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The Metaphorical Web - A Change in Domain Coverage

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  • david_dodds_2001
    The Metaphorical Web picture is a fractal which I have edge detected and extruded so as to enhance a three-dimensional visual texture. Some people call this
    Message 1 of 2 , Aug 3, 2006
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      The Metaphorical Web picture is a fractal which I have edge detected
      and extruded so as to enhance a three-dimensional visual texture. Some
      people call this the Butterfly fractal. It is symbolic of computer
      representational and processing metaphor.

      (Some) Humans can "see" a butterfly when they look at this fractal
      (The Metaphorical Web yahoo group picture). This is making / using a
      metaphor. There is no actual butterfly, nor would it be mistaken for
      an (picture of) actual butterfly. It evokes (for some viewers anyway)
      butterfly-like rememberances, like their wings, perhaps flapping,
      perhaps not. The point is that this is exactly what metaphor is, a
      kind of analogy or similarity, but it is not random in its mapping,
      nor is it a complete 100% point-to-point mapping such as would be an
      instance of a photograph of some actual butterfly.* The details and
      structure of this partial mapping is what computer metaphor is about.
      Some readers will see relevancies into the domains of modeling and of
      simulation, others in domain of robot 'planning systems'. Conceptual
      Metaphors are used daily by people to think about their world, to make
      and use functional abstractions, so much so that one often forgets
      that it is metaphors we are thinking with and not things themselves.
      Planning is aided hugely by being able to make and use metaphors and
      science and technology employ them a lot. We have all heard of the
      (scientific) metaphors such as "event horizon", "black hole", "gravity
      well". As well as evoking useful images (particularly in people) these
      terms can be used computationally in a meaningful way. That is what
      this newsletter is about, the domain of generation and use of
      functional "conceptual metaphors" as a technology and as a means of
      advanced computer representation.

      As of this post the domains of coverage by The Metaphorical Web have
      changed from what they were previously. As the previous owner of this
      group, Kurt Cagle, posted on Nov 2005, his material postings were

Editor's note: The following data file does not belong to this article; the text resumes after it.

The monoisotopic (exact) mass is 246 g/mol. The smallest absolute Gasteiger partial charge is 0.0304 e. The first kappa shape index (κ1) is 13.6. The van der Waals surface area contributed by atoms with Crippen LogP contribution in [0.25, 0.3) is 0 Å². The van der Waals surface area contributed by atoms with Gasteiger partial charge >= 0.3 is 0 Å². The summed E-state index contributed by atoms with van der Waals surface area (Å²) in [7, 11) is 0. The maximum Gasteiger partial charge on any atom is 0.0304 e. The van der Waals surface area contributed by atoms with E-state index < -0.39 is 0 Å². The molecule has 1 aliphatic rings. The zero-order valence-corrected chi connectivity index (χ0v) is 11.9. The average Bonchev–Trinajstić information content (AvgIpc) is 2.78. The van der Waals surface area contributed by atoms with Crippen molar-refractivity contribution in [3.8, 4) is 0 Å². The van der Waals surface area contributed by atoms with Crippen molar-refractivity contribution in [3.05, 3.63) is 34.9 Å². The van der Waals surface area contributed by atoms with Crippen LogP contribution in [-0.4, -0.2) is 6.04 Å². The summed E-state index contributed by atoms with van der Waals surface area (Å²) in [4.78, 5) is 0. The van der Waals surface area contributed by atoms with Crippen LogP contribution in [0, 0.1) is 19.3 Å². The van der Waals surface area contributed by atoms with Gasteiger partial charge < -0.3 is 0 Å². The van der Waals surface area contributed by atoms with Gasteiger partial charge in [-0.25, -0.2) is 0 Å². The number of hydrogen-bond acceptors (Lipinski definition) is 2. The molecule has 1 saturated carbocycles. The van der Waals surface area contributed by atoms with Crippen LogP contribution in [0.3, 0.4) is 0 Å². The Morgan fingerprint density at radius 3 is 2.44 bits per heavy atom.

continued at a blog at http://www.understandingxml.com from that date
      forward. Kurt will be making contributions to this version of The
      Metaphorical Web as well.

      *If one looks at a photo of an Albatross skimming through the air and
      makes an analogical comparison of that with a photo of a U2 aircraft
      gliding through the skies one can see that the latter is a
      technological metaphor generated from the former. Canadian and other
      passenger jet aircraft sport winglets at the end of their wings, these
      are direct technological metaphor of the individual (specialized)
      feathers at the tips of the wings of larger birds of prey. The Wright
      brothers said that they got the idea of 'wing warping' from watching
      birds in flight, clearly another direct technological metaphor, aka
      'transfer'.

      Future postings will bring into the discussion Aspect Oriented
      Programming AOP, with some talk about AspectJ, and also about Java
      Reflection and how both of these first order metaprogramming
      technologies contribute to metaphorical and autonomous nee second
      order systems.
    • david_dodds_2001
      Some of the tools of meta-programming are Annotation, Reflection, Aspect Oriented Programming and programs like Beagle and techniques like Tenor. These will be
      Message 2 of 2 , Aug 25, 2006
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        Some of the tools of meta-programming are Annotation, Reflection,
        Aspect Oriented Programming and programs like Beagle and techniques
        like Tenor. These will be discussed over a period of time. Beagle is
        already available in Linux in such packages as SUSE 10.1, Red Hat and
        others. Some aspects of the Tenor project are already available in
        Linux. Beagle might be said to be a word-indexer, providing
        "knowledge" of where particular words are found. A Beagle-like
        indexing scheme operating at first order level is one of the tools